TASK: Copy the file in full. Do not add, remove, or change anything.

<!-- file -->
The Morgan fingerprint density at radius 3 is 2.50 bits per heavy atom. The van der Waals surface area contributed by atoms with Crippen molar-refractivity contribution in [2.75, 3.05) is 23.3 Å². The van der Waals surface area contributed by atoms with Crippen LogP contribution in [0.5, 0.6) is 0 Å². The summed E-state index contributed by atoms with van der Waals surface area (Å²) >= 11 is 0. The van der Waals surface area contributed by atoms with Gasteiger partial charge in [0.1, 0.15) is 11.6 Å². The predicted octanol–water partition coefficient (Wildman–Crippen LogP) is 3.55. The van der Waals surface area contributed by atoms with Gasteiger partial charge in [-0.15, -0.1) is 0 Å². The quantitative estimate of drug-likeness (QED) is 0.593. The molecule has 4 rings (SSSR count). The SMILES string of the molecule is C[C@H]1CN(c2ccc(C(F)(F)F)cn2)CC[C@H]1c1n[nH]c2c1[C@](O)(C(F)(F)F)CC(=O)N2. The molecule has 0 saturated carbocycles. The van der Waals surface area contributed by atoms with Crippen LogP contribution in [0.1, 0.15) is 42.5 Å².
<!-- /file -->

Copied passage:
The Morgan fingerprint density at radius 3 is 2.50 bits per heavy atom. The van der Waals surface area contributed by atoms with Crippen molar-refractivity contribution in [2.75, 3.05) is 23.3 Å². The van der Waals surface area contributed by atoms with Crippen LogP contribution in [0.5, 0.6) is 0 Å². The summed E-state index contributed by atoms with van der Waals surface area (Å²) >= 11 is 0. The van der Waals surface area contributed by atoms with Gasteiger partial charge in [0.1, 0.15) is 11.6 Å². The predicted octanol–water partition coefficient (Wildman–Crippen LogP) is 3.55. The van der Waals surface area contributed by atoms with Gasteiger partial charge in [-0.15, -0.1) is 0 Å². The quantitative estimate of drug-likeness (QED) is 0.593. The molecule has 4 rings (SSSR count). The SMILES string of the molecule is C[C@H]1CN(c2ccc(C(F)(F)F)cn2)CC[C@H]1c1n[nH]c2c1[C@](O)(C(F)(F)F)CC(=O)N2. The molecule has 0 saturated carbocycles. The van der Waals surface area contributed by atoms with Crippen LogP contribution in [0.1, 0.15) is 42.5 Å².